The oil pulling /swishing is done best before breakfast for healing, before bed for dry mouth issues. To accelerate the healing process, it can be repeated three times a day,  before meals. The oil will help prevent bacteria from sticking to teeth when you do eat your meal, and will help moisten and protect oral tissues when suffering from dry mouth. It has also been known to help keep teeth whiter. If you are using oil at night to help with dryness, brush and floss first, then try swishing for a short period of time and swallowing to hydrate the throat.

Dental Uses For Oil Pulling Therapy

Oil pulling therapy has been used for many years as a natural remedy to prevent the following:

Tooth Decay.

Gingivitis (bleeding gums).

-Halitosis (Bad breath).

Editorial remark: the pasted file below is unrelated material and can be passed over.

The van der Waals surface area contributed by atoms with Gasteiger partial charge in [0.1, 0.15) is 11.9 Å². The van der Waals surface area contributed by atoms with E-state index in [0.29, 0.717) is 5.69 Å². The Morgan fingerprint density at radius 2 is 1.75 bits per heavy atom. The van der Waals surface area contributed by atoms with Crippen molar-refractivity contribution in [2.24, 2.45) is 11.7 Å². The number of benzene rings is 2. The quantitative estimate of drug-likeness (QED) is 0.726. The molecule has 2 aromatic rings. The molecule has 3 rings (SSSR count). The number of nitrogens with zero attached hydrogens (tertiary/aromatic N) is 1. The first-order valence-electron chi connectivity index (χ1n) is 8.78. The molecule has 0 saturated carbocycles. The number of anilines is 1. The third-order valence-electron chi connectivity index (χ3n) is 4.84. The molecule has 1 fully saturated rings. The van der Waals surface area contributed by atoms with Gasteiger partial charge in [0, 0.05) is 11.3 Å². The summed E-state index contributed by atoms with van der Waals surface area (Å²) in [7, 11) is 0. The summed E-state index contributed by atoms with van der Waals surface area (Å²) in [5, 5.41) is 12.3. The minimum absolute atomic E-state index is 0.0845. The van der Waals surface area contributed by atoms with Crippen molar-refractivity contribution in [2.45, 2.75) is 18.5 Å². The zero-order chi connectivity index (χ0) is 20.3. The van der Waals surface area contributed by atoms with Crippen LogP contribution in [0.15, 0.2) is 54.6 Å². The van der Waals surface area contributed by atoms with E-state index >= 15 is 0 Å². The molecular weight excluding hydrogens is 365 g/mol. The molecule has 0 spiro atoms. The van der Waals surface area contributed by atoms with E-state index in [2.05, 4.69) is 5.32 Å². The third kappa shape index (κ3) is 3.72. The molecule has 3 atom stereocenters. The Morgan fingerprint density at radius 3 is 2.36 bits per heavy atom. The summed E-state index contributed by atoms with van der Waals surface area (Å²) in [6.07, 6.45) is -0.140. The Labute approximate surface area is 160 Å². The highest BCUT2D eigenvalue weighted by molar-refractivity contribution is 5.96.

-Stained Teeth.

-Dry Mouth.

-Dry Throat.

-Chapped Lips.

-Sinus Infections.

Oil Pulling Therapy Side Effects

The act of Oil Pulling is completely harmless and doesn’t have any adverse side effects that are known. There have been reports of gagging when first beginning oil pulling therapy but many seem to get over that after the first couple of uses. You should always thoroughly wash your mouth out and brush your teeth after oil pulling therapy to reduce toxins, but not at night as it will help keep the mouth hydrated. It is also a good idea to spit the oil in the trash  rather than your sink as oil residue can build up in the sink and drain.

Conclusion

To date there has been little to no scientific studies regarding oil pulling therapy, but that doesn’t mean it’s not worth trying. The therapy has been around for centuries, and used by many. Once you get past the initial odd feeling of swishing oil, it becomes easier to do. It is a good option to try when other more traditional therapies are not working, or you prefer natural therapies.